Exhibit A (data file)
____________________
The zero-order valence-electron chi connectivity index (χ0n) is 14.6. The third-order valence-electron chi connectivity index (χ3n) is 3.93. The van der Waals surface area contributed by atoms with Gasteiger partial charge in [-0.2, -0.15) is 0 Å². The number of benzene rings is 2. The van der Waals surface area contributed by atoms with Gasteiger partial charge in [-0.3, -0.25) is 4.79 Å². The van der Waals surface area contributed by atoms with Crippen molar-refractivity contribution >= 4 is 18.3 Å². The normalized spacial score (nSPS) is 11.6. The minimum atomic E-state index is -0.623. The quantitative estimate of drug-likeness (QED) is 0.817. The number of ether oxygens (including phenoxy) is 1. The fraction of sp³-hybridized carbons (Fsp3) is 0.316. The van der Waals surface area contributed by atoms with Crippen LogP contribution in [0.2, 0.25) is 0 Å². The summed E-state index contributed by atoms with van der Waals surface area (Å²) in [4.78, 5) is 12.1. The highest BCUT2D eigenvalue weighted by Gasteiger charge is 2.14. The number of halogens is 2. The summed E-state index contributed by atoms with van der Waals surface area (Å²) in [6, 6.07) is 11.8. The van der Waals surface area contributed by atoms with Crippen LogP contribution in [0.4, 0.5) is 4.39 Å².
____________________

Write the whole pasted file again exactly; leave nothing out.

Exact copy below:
The zero-order valence-electron chi connectivity index (χ0n) is 14.6. The third-order valence-electron chi connectivity index (χ3n) is 3.93. The van der Waals surface area contributed by atoms with Gasteiger partial charge in [-0.2, -0.15) is 0 Å². The number of benzene rings is 2. The van der Waals surface area contributed by atoms with Gasteiger partial charge in [-0.3, -0.25) is 4.79 Å². The van der Waals surface area contributed by atoms with Crippen molar-refractivity contribution >= 4 is 18.3 Å². The normalized spacial score (nSPS) is 11.6. The minimum atomic E-state index is -0.623. The quantitative estimate of drug-likeness (QED) is 0.817. The number of ether oxygens (including phenoxy) is 1. The fraction of sp³-hybridized carbons (Fsp3) is 0.316. The van der Waals surface area contributed by atoms with Crippen LogP contribution in [0.2, 0.25) is 0 Å². The summed E-state index contributed by atoms with van der Waals surface area (Å²) in [4.78, 5) is 12.1. The highest BCUT2D eigenvalue weighted by Gasteiger charge is 2.14. The number of halogens is 2. The summed E-state index contributed by atoms with van der Waals surface area (Å²) in [6, 6.07) is 11.8. The van der Waals surface area contributed by atoms with Crippen LogP contribution in [0.4, 0.5) is 4.39 Å².